UK government clamps down on online piracy
UK government to clamp down on online piracyReuters

In an attempt to clamp down on illegal downloads, the UK government is planning to introduce harsher sentences for online pirates. The new move comes in the wake of HBO sending out copyright infringement warnings to those who illegally download episodes of Game Of Thrones.

The HBO series was the most pirated TV show of 2015 and its season 5 finale was illegally downloaded more than 14.4 million times via BitTorrent, beating other shows such as The Walking Dead, Big Bang Theory, Arrow, The Flash, Mr Rboto, Viking, Supergirls, The Blacklist and Suits.

"As the owner of the IP address, HBO requests that [ISP] immediately contact the subscriber who was assigned the IP address at the date and time below with the details of this notice, and take the proper steps to prevent further downloading or sharing of unauthorized content and additional infringement notices," reads the warning message that HBO sent to people who illegally downloaded the show.

The government is planning to impose stricter punishment to deter those involved in online piracy by imposing a maximum sentence of up to 10 years, instead of the current two. According to the government all intellectual property rights in the UK are worth more than £60bn ($86bn).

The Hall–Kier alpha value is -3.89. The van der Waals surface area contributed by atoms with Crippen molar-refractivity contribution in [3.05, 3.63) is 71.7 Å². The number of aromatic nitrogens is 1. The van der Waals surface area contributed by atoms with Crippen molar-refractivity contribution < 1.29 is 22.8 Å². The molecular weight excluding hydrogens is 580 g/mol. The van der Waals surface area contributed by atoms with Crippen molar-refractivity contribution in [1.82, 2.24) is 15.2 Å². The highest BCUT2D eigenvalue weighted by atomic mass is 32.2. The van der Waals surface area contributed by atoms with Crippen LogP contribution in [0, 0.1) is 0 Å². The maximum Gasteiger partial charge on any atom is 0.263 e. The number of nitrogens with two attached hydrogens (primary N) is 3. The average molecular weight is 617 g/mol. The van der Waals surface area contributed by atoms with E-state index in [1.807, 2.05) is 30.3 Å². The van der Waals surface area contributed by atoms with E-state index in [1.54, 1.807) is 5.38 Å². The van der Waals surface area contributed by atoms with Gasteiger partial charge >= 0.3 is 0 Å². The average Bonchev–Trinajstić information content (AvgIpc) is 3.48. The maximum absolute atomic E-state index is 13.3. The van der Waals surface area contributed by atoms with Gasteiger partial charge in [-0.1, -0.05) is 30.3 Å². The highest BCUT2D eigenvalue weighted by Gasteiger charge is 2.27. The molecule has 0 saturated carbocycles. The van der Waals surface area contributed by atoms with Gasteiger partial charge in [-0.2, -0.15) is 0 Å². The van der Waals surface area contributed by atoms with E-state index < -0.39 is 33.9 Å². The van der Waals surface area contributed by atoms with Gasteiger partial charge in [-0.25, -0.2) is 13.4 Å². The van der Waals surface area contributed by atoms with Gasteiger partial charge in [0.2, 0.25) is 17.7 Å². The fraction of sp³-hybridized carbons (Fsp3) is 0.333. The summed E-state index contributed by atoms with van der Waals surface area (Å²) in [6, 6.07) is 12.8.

The Office of Intellectual Property has told BBCNewsbeat that it wants to go ahead with the plan to crackdown on online piracy. The plan was originally introduced in 2015, wherein ministers launched a consultation on equalising the maximum custodial sentence for online and physical copyright infringement at 10 years, as online infringement has become much more significant.

According to the Copyright, Designs and Patents Act 1988 (as amended), online copyright infringement comes under "s107(2A) (communicating works to the public in the course of a business or to an extent prejudicially affecting the copyright owner)" and "s198(1A) (infringing a performer's making available right in a recording in the course of a business or to an extent prejudicially affecting the owner of such right) of the Copyright Designs and Patent Act 1988."

Punishment for these offences is a maximum of two years, whereas the maximum custodial sentence for infringement for physical goods is 10 years. Baroness Neville-Rolfe, the minister for intellectual property said, "Online crime is no less damaging or harmful than other crime - it should not get an easy ride."

"These proposals make the law clear. They provide better protection for rights holders and send a clear message to criminals looking to make a living off other peoples' hard work," she added.

Meanwhile, a HBO spokesperson told BBC, "HBO aggressively protects its programming, but we find it counterproductive to publicly discuss specific anti-theft tactics."